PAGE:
The Twins had an opportunity to cash in on this as their bullpen ranks 3rd in baseball with a 2.90 ERA. An asset would be great to have on a winning team, but if the right GM is crazy enough to do it, it can be a gold mine for a team in the bottom half of the standings.
Casey Fien, Brian Duensing and Jared Burton were all candidates to get moved as the July 31 deadline approached, but the Twins either couldn't find someone willing to meet their demands or couldn't find anybody to talk to them about the players they were shopping.
Odds are there were some names thrown around, but nothing could sweeten the pot enough to make a deal.
As the trade deadline approached, I was in the class that thought that the Twins were going to trade their former franchise cornerstone Justin Morneau for pennies on the dollar.
Morneau hasn't been the same player since the day he took a knee to the head that ended his MVP-caliber season in 2010 and has left him scrambling for answers in the following three seasons. With his contract expiring at the end of the season, it seemed like the time was now to strike a deal and build for the future.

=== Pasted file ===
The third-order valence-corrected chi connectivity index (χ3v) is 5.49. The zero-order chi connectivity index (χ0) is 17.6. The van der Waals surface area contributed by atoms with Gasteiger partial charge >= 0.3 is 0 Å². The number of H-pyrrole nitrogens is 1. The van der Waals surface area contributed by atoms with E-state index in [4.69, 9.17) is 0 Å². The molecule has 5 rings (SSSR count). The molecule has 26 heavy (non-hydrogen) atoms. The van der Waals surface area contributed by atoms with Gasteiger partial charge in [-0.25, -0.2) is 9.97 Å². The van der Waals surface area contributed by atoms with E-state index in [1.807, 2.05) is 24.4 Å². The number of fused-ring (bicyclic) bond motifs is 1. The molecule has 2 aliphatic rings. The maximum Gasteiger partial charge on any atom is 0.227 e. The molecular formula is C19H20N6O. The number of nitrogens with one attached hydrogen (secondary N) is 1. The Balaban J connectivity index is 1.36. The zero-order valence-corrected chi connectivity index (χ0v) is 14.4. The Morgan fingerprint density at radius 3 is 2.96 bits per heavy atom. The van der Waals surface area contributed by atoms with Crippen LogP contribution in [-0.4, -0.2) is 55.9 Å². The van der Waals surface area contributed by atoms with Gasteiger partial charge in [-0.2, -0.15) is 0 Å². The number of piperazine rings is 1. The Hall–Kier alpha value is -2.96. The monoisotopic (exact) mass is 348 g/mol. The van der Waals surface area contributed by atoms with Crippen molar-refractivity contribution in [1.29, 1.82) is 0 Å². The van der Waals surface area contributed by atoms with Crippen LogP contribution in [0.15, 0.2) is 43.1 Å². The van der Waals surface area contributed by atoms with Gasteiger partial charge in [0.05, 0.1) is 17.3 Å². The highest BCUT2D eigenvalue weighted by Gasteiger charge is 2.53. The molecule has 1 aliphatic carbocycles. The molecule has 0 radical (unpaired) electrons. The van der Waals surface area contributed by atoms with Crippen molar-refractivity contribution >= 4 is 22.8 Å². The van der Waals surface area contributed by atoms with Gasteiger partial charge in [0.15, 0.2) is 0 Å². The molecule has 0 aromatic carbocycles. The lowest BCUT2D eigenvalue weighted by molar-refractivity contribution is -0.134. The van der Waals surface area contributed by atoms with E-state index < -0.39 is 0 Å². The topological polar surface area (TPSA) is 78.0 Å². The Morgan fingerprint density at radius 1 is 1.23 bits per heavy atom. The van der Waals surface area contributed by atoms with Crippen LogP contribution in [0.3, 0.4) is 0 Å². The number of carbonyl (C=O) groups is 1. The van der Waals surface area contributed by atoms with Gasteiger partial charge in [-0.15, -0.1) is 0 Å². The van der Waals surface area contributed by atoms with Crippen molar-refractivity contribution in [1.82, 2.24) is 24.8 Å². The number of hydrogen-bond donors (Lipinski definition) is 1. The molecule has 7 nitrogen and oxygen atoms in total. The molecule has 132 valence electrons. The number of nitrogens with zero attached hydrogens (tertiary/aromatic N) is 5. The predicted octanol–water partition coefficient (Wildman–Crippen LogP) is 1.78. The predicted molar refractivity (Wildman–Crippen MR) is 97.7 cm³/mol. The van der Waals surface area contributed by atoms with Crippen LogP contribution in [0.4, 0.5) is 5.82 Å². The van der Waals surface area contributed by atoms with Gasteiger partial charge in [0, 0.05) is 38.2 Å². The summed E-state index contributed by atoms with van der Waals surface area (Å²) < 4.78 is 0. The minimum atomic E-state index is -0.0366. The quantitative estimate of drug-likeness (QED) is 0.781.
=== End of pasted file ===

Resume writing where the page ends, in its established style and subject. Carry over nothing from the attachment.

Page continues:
Like everything else on the trade market, that didn't happen.
Morneau enters the final months of his six-year, $80 million contract on a team that's not heading anywhere in regards to October baseball, so why didn't the Twins pull the trigger?
In all likelihood, it was that teams had seen the rapid decline of the 2006 American League Most Valuable Player and didn't want to take the risk of paying $5 to $6 million for someone who could be on the disabled list after hitting his head on the clubhouse door.
Morneau represents the problem that the Twins had with most of their trade chips. They all had something against a potential deal whether it be health, money or their amount of time under contract. There just wasn't anything that Ryan could do in order to make this team better.
Now, the Twins find themselves heading into a pair of quiet months in August and September that will lead to some tough decisions this winter.
It's possible that Morneau could sign an incentive-laden deal in a return to the team for 2014, but it's just as likely he'll leave to play in a ballpark that doesn't handicap left-handed power hitters.
Whatever happens, the Twins may regret not taking what they could get for Morneau.